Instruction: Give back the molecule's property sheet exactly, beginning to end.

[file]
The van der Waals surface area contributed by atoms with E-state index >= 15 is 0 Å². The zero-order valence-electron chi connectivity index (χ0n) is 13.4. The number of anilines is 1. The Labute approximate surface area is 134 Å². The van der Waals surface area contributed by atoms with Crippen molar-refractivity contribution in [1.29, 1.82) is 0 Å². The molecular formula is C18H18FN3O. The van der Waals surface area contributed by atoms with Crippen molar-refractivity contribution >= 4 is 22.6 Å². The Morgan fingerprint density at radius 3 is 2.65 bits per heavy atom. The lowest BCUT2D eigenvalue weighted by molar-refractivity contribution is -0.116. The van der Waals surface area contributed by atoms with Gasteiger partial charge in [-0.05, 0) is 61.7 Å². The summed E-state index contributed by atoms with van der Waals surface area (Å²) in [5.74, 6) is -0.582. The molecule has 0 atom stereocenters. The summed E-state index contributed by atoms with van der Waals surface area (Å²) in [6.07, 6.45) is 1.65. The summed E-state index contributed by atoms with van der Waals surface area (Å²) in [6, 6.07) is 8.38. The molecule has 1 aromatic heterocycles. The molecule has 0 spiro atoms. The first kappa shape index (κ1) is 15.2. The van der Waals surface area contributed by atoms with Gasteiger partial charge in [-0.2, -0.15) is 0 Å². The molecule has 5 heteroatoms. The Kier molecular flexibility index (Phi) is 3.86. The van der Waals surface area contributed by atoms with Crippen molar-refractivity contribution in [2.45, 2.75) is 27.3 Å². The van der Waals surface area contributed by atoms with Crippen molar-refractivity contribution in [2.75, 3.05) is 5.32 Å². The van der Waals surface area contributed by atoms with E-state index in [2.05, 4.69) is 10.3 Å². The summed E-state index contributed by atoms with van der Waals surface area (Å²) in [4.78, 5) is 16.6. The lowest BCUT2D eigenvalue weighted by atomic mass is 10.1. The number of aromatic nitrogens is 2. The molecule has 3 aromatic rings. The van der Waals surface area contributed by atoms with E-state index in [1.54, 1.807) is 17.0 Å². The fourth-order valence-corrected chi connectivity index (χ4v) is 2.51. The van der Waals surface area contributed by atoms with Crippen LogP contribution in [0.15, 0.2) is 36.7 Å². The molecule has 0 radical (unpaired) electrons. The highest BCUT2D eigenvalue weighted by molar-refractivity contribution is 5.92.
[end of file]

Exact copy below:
The van der Waals surface area contributed by atoms with E-state index >= 15 is 0 Å². The zero-order valence-electron chi connectivity index (χ0n) is 13.4. The number of anilines is 1. The Labute approximate surface area is 134 Å². The van der Waals surface area contributed by atoms with Crippen molar-refractivity contribution in [1.29, 1.82) is 0 Å². The molecular formula is C18H18FN3O. The van der Waals surface area contributed by atoms with Crippen molar-refractivity contribution >= 4 is 22.6 Å². The Morgan fingerprint density at radius 3 is 2.65 bits per heavy atom. The lowest BCUT2D eigenvalue weighted by molar-refractivity contribution is -0.116. The van der Waals surface area contributed by atoms with Gasteiger partial charge in [-0.05, 0) is 61.7 Å². The summed E-state index contributed by atoms with van der Waals surface area (Å²) in [5.74, 6) is -0.582. The molecule has 0 atom stereocenters. The summed E-state index contributed by atoms with van der Waals surface area (Å²) in [6.07, 6.45) is 1.65. The summed E-state index contributed by atoms with van der Waals surface area (Å²) in [6, 6.07) is 8.38. The molecule has 1 aromatic heterocycles. The molecule has 0 spiro atoms. The first kappa shape index (κ1) is 15.2. The van der Waals surface area contributed by atoms with Gasteiger partial charge in [-0.2, -0.15) is 0 Å². The molecule has 5 heteroatoms. The Kier molecular flexibility index (Phi) is 3.86. The van der Waals surface area contributed by atoms with Crippen molar-refractivity contribution in [2.45, 2.75) is 27.3 Å². The van der Waals surface area contributed by atoms with Crippen molar-refractivity contribution in [2.75, 3.05) is 5.32 Å². The van der Waals surface area contributed by atoms with E-state index in [2.05, 4.69) is 10.3 Å². The summed E-state index contributed by atoms with van der Waals surface area (Å²) in [4.78, 5) is 16.6. The lowest BCUT2D eigenvalue weighted by atomic mass is 10.1. The number of aromatic nitrogens is 2. The molecule has 3 aromatic rings. The van der Waals surface area contributed by atoms with E-state index in [1.54, 1.807) is 17.0 Å². The fourth-order valence-corrected chi connectivity index (χ4v) is 2.51. The van der Waals surface area contributed by atoms with Crippen LogP contribution in [0.15, 0.2) is 36.7 Å². The molecule has 0 radical (unpaired) electrons. The highest BCUT2D eigenvalue weighted by molar-refractivity contribution is 5.92.